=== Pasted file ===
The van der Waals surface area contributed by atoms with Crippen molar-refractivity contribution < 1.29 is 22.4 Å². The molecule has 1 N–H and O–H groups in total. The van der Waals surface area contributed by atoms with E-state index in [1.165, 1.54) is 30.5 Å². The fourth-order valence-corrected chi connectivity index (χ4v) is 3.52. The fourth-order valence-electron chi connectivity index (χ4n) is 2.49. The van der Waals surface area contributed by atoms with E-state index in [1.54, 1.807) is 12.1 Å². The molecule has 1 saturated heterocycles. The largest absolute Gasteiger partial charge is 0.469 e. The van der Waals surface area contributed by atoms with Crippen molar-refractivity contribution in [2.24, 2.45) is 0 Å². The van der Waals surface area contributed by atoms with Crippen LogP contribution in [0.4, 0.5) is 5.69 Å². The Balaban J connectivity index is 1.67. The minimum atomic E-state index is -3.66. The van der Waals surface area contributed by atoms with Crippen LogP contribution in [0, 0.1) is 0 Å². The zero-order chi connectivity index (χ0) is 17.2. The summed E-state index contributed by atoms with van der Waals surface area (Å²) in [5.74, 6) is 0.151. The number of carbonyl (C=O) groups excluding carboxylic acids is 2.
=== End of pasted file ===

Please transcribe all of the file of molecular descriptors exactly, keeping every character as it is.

The van der Waals surface area contributed by atoms with Crippen molar-refractivity contribution < 1.29 is 22.4 Å². The molecule has 1 N–H and O–H groups in total. The van der Waals surface area contributed by atoms with E-state index in [1.165, 1.54) is 30.5 Å². The fourth-order valence-corrected chi connectivity index (χ4v) is 3.52. The fourth-order valence-electron chi connectivity index (χ4n) is 2.49. The van der Waals surface area contributed by atoms with E-state index in [1.54, 1.807) is 12.1 Å². The molecule has 1 saturated heterocycles. The largest absolute Gasteiger partial charge is 0.469 e. The van der Waals surface area contributed by atoms with Crippen molar-refractivity contribution in [2.24, 2.45) is 0 Å². The van der Waals surface area contributed by atoms with Crippen LogP contribution in [0.4, 0.5) is 5.69 Å². The Balaban J connectivity index is 1.67. The minimum atomic E-state index is -3.66. The van der Waals surface area contributed by atoms with Crippen LogP contribution in [0, 0.1) is 0 Å². The zero-order chi connectivity index (χ0) is 17.2. The summed E-state index contributed by atoms with van der Waals surface area (Å²) in [5.74, 6) is 0.151. The number of carbonyl (C=O) groups excluding carboxylic acids is 2.